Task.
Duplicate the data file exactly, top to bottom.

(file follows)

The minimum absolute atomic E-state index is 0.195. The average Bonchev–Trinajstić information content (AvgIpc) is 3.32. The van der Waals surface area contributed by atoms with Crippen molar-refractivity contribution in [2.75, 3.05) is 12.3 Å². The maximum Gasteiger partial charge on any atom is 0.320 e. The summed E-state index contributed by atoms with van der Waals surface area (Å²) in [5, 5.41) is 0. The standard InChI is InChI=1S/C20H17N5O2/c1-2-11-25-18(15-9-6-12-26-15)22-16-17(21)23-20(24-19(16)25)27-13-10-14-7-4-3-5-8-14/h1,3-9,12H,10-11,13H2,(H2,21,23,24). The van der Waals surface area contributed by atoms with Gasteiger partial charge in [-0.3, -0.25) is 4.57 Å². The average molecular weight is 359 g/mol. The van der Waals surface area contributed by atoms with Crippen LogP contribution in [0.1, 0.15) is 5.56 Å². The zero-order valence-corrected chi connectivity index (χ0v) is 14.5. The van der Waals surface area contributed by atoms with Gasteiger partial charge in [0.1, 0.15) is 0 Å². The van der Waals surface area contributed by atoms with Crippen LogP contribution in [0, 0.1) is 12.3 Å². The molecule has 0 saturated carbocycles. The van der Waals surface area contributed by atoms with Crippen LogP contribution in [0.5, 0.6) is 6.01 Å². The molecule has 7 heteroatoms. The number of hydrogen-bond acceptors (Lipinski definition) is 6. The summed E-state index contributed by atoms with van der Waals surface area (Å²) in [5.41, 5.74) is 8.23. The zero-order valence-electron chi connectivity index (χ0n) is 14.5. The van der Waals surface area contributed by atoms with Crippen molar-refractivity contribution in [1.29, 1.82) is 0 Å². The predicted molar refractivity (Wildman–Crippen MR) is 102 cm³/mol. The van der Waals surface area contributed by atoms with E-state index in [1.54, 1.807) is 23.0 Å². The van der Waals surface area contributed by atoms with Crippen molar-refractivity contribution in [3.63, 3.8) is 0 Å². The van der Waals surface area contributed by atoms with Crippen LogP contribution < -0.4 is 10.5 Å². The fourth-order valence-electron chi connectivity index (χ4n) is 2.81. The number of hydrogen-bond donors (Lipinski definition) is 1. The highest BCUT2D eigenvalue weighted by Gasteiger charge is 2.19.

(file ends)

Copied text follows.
The minimum absolute atomic E-state index is 0.195. The average Bonchev–Trinajstić information content (AvgIpc) is 3.32. The van der Waals surface area contributed by atoms with Crippen molar-refractivity contribution in [2.75, 3.05) is 12.3 Å². The maximum Gasteiger partial charge on any atom is 0.320 e. The summed E-state index contributed by atoms with van der Waals surface area (Å²) in [5, 5.41) is 0. The standard InChI is InChI=1S/C20H17N5O2/c1-2-11-25-18(15-9-6-12-26-15)22-16-17(21)23-20(24-19(16)25)27-13-10-14-7-4-3-5-8-14/h1,3-9,12H,10-11,13H2,(H2,21,23,24). The van der Waals surface area contributed by atoms with Gasteiger partial charge in [-0.3, -0.25) is 4.57 Å². The average molecular weight is 359 g/mol. The van der Waals surface area contributed by atoms with Crippen LogP contribution in [0.1, 0.15) is 5.56 Å². The zero-order valence-corrected chi connectivity index (χ0v) is 14.5. The van der Waals surface area contributed by atoms with Gasteiger partial charge in [0.1, 0.15) is 0 Å². The van der Waals surface area contributed by atoms with Crippen LogP contribution in [0, 0.1) is 12.3 Å². The molecule has 0 saturated carbocycles. The van der Waals surface area contributed by atoms with Crippen LogP contribution in [0.5, 0.6) is 6.01 Å². The molecule has 7 heteroatoms. The number of hydrogen-bond acceptors (Lipinski definition) is 6. The summed E-state index contributed by atoms with van der Waals surface area (Å²) in [5.41, 5.74) is 8.23. The zero-order valence-electron chi connectivity index (χ0n) is 14.5. The van der Waals surface area contributed by atoms with Crippen molar-refractivity contribution in [1.29, 1.82) is 0 Å². The predicted molar refractivity (Wildman–Crippen MR) is 102 cm³/mol. The van der Waals surface area contributed by atoms with E-state index in [1.54, 1.807) is 23.0 Å². The van der Waals surface area contributed by atoms with Crippen molar-refractivity contribution in [3.63, 3.8) is 0 Å². The van der Waals surface area contributed by atoms with Crippen LogP contribution < -0.4 is 10.5 Å². The fourth-order valence-electron chi connectivity index (χ4n) is 2.81. The number of hydrogen-bond donors (Lipinski definition) is 1. The highest BCUT2D eigenvalue weighted by Gasteiger charge is 2.19.